Violent clashes left at least ten dead in the capital of the Central African Republic Thursday, hours before a UN vote on French-backed military intervention in a country feared to be on the verge of collapse.
The overnight violence in Bangui forced France to deploy 250 of the 600 troops it already has in its former colony to the city centre, and transitional president Michel Djotodia declared an all-night curfew.
A spokesman for the Doctors Without Borders (MSF) charity said one hospital in Bangui had reported ten dead and 65 people suffering bullet or machete injuries as a result of the overnight clashes.
With the death toll expected to rise, the country's prime minister, Nicolas Tiangaye, urged France to start moving extra troops in as soon as the UN Security Council issues a green light.
The Council was due to vote later Thursday on a resolution authorising thousands of African and French troops to restore order to a country where mass killings have triggered fears of genocide.
"Given the urgency, my desire is that the intervention happens as soon as possible, immediately after the resolution", Tiangaye -- who is in Paris for a Franco-African summit that kicks off Friday -- told AFP in an interview.
A further 600 French troops are expected to come in over the weekend to back up a 2,500-strong African MISCA force already on the ground.
The CAR has plunged into chaos after the mostly Muslim Seleka rebels ousted the president in a coup in March, with Muslim and Christian groups fighting each other and tens of thousands of terrified people taking refuge in churches and mosques, fearing sectarian attacks.
Reports have described a litany of horrors, with security forces and militia gangs razing villages, carrying out public execution-style killings and perpetrating widespread rapes.
In a radio-television broadcast, President Michel Djotodia told scared residents to "keep calm" and extended a curfew in the capital by four hours, from 6:00 pm (1700 GMT) to 6:00 am, compared to 10 pm previously.
The UN resolution, which envoys say is certain to be passed unanimously, also orders an arms embargo against the huge, impoverished nation.
Foreign Minister Laurent Fabius said France would deploy the new troops after Thursday's vote, as soon as President Francois Hollande gave the order.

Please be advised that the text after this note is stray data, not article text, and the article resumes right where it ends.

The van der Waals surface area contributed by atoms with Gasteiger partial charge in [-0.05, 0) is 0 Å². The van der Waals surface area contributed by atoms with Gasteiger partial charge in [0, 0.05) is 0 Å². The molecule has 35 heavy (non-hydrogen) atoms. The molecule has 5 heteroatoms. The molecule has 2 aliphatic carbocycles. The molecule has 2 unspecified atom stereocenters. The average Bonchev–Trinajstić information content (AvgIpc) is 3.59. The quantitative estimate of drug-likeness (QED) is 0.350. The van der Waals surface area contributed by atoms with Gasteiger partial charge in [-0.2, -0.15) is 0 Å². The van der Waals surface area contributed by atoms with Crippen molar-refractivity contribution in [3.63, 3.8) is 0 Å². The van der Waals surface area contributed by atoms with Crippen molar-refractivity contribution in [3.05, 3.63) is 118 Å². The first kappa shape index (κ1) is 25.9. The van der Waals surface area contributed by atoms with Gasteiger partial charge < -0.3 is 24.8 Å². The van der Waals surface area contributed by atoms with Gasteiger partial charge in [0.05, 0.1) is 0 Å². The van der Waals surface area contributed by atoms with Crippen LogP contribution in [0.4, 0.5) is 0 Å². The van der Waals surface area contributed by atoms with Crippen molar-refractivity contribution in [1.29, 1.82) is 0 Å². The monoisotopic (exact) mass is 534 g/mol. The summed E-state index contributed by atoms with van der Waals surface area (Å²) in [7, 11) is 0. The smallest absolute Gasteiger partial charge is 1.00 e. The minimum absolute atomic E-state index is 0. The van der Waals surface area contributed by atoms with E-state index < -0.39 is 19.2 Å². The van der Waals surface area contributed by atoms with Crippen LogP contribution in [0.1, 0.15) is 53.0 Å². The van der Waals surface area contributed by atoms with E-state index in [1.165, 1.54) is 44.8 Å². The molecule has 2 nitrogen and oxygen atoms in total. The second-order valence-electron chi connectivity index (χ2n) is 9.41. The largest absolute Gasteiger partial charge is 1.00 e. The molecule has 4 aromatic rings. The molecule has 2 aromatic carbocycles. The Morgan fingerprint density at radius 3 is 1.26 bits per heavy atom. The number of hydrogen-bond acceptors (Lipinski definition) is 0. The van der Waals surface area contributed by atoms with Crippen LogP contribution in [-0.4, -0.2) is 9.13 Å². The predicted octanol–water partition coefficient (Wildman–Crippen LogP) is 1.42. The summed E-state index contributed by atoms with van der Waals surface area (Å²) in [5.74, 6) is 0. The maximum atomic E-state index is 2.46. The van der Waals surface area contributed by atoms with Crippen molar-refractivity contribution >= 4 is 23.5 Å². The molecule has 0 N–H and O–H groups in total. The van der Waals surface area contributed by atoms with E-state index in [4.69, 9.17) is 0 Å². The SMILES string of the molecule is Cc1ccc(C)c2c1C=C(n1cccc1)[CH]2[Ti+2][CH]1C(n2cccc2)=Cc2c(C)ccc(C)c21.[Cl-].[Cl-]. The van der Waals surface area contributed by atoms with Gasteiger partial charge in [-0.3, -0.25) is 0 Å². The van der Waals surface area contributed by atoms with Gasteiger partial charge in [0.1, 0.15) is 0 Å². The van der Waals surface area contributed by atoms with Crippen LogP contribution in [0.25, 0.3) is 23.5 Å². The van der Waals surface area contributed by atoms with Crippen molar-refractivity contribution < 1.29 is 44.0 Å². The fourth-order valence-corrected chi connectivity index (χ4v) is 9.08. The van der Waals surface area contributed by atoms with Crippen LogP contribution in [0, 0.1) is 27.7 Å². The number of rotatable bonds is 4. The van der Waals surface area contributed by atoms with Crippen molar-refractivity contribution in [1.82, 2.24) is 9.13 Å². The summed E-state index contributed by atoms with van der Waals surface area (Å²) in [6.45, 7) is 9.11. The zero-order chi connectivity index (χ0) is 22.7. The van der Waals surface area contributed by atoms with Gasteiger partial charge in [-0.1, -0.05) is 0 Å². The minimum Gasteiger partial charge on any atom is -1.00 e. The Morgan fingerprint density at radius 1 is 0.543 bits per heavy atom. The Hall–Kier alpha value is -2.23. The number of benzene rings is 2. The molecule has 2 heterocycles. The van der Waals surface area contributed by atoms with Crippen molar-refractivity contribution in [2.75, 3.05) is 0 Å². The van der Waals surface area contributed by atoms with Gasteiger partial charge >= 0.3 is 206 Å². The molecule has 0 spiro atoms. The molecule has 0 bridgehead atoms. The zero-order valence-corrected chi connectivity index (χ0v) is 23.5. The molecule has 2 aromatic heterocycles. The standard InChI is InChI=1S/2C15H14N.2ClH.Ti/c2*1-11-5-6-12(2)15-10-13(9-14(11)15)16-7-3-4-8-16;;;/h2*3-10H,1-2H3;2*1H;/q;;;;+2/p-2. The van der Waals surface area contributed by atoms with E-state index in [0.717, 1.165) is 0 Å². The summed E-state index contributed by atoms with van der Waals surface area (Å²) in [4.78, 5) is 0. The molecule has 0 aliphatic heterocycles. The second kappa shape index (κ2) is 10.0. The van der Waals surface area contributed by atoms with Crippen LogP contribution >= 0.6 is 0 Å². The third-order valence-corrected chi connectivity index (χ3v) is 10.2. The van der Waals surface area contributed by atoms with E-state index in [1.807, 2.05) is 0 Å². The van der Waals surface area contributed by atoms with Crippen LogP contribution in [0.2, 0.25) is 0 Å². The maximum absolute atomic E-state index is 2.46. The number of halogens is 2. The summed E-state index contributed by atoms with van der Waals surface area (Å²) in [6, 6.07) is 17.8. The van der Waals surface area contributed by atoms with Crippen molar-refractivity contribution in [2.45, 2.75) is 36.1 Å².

It will be France's second military operation in Africa this year, after Hollande sent more than 4,000 troops to oust Islamist rebels in control of northern Mali in January.
Tiangaye said international forces would likely be able to quickly secure Bangui but emphasised that troops had to go to other parts of the country where massacres are being committed without any witnesses.
'Total breakdown in law and order'
The draft resolution highlights the "total breakdown in law and order" in the state which, it adds, risks "degenerating into a countrywide religious and ethnic divide, with the potential to spiral into an uncontrollable situation."
The council will give the French-backed African force a 12-month mandate and the right to use "all necessary measures" to restore order. The African troop contingent is scheduled to rise to 3,600.
United Nations leader Ban Ki-moon has warned that up to 9,000 troops could be needed if the crisis blows up and a full UN force has to take over.
Tiangaye said the number of troops due to be authorised by the United Nations would be "insufficient given our needs for security."
"Everything must be done for the country to return to calm, humanitarian aid is needed to help distressed people and we need economic and financial backing to support the government in order to manage the transition period," he added.
Violence has spread through the country of 4.6 million since president Francois Bozize's overthrow.
A top rebel chief, Djotodia took over as president following the coup, becoming the first Muslim leader of the majority Christian country that has for decades been prone to coups, rebellions and mutinies.
Djotodia formally disbanded the Seleka but ex-rebels continued to wreak havoc. Locals responded by forming vigilante groups and the government quickly lost control of the landlocked country.
Senior UN, US and French officials have warned that if left unchecked the unrest risked degenerating into genocide in a country where the Christian and Muslim communities have generally co-habited peacefully through the nation's various upheavals.
The massacre of 12 Muslim women, children and men this week by suspected Christian vigilantes highlights the need for "urgent" action, French UN envoy Gerard Araud said.
The Security Council will give MISCA a mandate for the "stabilisation of the country and the restoration of state authority over the whole territory of the country."
But it also calls on Ban to recommend within three months whether a full UN peacekeeping mission should step in.
France has led calls for a UN force but the United States and other Security Council members are more cautious.